4 No-Nonsense Steps to Pet Disaster Preparedness
You’ve probably seen the devastating effects of Hurricane Florence’s wrath as it ravaged the Carolinas. As the forecasted 18 trillion gallons of rain battered the affected areas, many residents fled their homes. Sadly, a lot of people had to leave not only their properties but pets as well. According to the US Coast Guard, they rescued 91 pets. That’s 91 pets too many! We’ve seen the heartbreaking photos and videos of dogs and cats trying to be brave as the rising waters surround them.
Pets are family and absolutely no one should be left behind. As a fur parent, do you have an emergency plan that includes your pets? If not, don’t wait until it’s too late! Here are five steps to ensure your pets are also safe during disasters.
Create An Evacuation Plan
Most homeowners who left their pets behind were forced to do so because they failed to have an evacuation plan for themselves in the first place. Not only is it heartbreaking to leave furkids behind, but it’s also a sign of neglect which can get you in trouble with the law. It’s our responsibility to ensure they’re safe and protected. After all, we wouldn’t leave a human child behind just because we’re unprepared, would we? Be prepared with an emergency evacuation plan such as:
1. Ensuring shelters are pet-friendly
Unless your pet is a service dog, most shelters for humans do not allow pets. Seek help from friends and family who are outside the affected areas. Search for hotels that allow pets in their establishments. Check with your vets about local boarding facilities for your fur kids.
2. Constantly checking on your emergency kit
Food, chew treats and medicines have expiration dates. It’s important to go through them regularly to ensure they’re still safe to use by the time disaster strikes. Make sure that you have enough resources for your furkids. You may be unable to return home for a few days and stores might be closed or out of supplies.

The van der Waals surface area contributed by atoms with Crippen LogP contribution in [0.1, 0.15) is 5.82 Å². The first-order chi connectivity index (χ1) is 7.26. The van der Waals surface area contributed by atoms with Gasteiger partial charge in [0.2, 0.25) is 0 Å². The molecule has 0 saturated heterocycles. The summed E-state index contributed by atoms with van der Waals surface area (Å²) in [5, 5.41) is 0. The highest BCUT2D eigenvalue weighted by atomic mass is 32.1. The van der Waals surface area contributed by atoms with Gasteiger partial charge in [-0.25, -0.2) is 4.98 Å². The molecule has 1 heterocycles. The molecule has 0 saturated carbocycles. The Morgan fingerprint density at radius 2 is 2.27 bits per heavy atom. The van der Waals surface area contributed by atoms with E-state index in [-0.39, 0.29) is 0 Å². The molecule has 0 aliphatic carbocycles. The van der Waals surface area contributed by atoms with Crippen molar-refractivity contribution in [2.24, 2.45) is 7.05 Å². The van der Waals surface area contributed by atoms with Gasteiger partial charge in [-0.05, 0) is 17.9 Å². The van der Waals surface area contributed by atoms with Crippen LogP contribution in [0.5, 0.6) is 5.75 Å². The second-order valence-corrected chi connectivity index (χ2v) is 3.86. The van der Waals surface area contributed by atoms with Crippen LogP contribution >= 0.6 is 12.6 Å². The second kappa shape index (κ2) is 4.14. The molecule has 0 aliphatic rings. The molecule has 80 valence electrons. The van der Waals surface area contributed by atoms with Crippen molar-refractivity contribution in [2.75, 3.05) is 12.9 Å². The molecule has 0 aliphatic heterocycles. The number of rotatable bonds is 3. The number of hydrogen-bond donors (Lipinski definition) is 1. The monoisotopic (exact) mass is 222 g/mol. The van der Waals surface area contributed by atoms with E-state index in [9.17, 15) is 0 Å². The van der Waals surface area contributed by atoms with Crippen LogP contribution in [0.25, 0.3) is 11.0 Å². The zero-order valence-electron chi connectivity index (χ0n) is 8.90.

3. Making sure you have transportation
Not everyone has a car to ensure safe transport to shelters. Talk to your neighbors, family or friends nearby if they can lend a helping hand. Contact your local disaster management groups and government to find out what your options are when it comes to transporting your family, including your pets.
Just in case you’re sheltering at home…
If your home is a safe place to take shelter in, make sure that you prepare a room for you and your pets to take refuge in. Get rid of toxic plants and substances that are within their reach. While you feel your home is the safest place to be in times of disaster, it’s still important to have an evacuation plan in place just in case.
Make a Disaster Kit
Emergency or disaster kits are to ensure your evacuation goes as planned without a hitch. Your veterinarian can help you put one together. Your basic emergency kit should include:
- Food and water for each pet – It’s best to pack at least 5 days worth of meal supplies. Make sure that you have can openers for your pets’ canned food.
- Leash, harness, carriers or crates – Prevent pets from running off with sturdy crates and carriers, allowing you to transport them safely to your evacuation center.
- Beddings and blankets – Not only will beddings and blankets keep your pets warm, but you can also use them to secure injured pets. A dog with a broken rib, for instance, needs to have a sheet wrapped around his chest to prevent further injury.